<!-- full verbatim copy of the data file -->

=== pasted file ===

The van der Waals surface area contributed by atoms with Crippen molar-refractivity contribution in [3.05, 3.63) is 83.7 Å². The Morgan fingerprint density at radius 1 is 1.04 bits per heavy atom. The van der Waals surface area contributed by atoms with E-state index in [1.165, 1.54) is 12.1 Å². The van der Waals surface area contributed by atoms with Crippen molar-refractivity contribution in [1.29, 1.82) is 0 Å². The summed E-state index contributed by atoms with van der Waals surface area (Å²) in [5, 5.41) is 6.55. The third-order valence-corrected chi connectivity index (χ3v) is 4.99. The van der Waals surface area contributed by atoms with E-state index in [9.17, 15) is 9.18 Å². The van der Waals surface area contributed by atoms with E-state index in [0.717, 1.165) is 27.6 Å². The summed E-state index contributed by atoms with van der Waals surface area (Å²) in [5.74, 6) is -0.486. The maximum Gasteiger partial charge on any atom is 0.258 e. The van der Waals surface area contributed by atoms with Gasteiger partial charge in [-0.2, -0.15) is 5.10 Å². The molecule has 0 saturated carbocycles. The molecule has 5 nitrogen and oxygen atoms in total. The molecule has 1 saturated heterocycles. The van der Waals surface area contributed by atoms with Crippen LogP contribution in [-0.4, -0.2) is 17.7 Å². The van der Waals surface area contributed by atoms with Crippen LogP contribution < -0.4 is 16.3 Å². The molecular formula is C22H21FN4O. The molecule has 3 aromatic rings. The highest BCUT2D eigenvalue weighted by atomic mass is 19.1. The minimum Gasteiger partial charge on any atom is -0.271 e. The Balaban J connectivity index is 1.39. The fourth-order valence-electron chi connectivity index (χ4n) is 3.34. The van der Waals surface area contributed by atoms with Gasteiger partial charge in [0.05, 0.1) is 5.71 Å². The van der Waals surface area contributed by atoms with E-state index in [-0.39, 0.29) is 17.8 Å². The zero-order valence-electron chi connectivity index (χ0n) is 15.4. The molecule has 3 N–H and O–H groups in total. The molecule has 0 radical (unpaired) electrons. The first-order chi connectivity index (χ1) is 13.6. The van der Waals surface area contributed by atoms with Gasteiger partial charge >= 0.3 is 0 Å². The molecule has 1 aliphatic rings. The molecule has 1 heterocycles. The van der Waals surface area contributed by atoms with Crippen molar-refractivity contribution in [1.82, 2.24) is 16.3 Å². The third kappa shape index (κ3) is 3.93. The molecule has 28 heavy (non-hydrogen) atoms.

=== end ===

The van der Waals surface area contributed by atoms with Crippen molar-refractivity contribution in [3.05, 3.63) is 83.7 Å². The Morgan fingerprint density at radius 1 is 1.04 bits per heavy atom. The van der Waals surface area contributed by atoms with E-state index in [1.165, 1.54) is 12.1 Å². The van der Waals surface area contributed by atoms with Crippen molar-refractivity contribution in [1.29, 1.82) is 0 Å². The summed E-state index contributed by atoms with van der Waals surface area (Å²) in [5, 5.41) is 6.55. The third-order valence-corrected chi connectivity index (χ3v) is 4.99. The van der Waals surface area contributed by atoms with E-state index in [9.17, 15) is 9.18 Å². The van der Waals surface area contributed by atoms with E-state index in [0.717, 1.165) is 27.6 Å². The summed E-state index contributed by atoms with van der Waals surface area (Å²) in [5.74, 6) is -0.486. The maximum Gasteiger partial charge on any atom is 0.258 e. The van der Waals surface area contributed by atoms with Gasteiger partial charge in [-0.2, -0.15) is 5.10 Å². The molecule has 0 saturated carbocycles. The molecule has 5 nitrogen and oxygen atoms in total. The molecule has 1 saturated heterocycles. The van der Waals surface area contributed by atoms with Crippen LogP contribution in [-0.4, -0.2) is 17.7 Å². The van der Waals surface area contributed by atoms with Crippen LogP contribution < -0.4 is 16.3 Å². The molecular formula is C22H21FN4O. The molecule has 3 aromatic rings. The highest BCUT2D eigenvalue weighted by atomic mass is 19.1. The minimum Gasteiger partial charge on any atom is -0.271 e. The Balaban J connectivity index is 1.39. The fourth-order valence-electron chi connectivity index (χ4n) is 3.34. The van der Waals surface area contributed by atoms with Gasteiger partial charge in [0.05, 0.1) is 5.71 Å². The van der Waals surface area contributed by atoms with E-state index in [-0.39, 0.29) is 17.8 Å². The zero-order valence-electron chi connectivity index (χ0n) is 15.4. The molecule has 3 N–H and O–H groups in total. The molecule has 0 radical (unpaired) electrons. The first-order chi connectivity index (χ1) is 13.6. The van der Waals surface area contributed by atoms with Gasteiger partial charge >= 0.3 is 0 Å². The molecule has 1 aliphatic rings. The molecule has 1 heterocycles. The van der Waals surface area contributed by atoms with Crippen molar-refractivity contribution in [1.82, 2.24) is 16.3 Å². The third kappa shape index (κ3) is 3.93. The molecule has 28 heavy (non-hydrogen) atoms.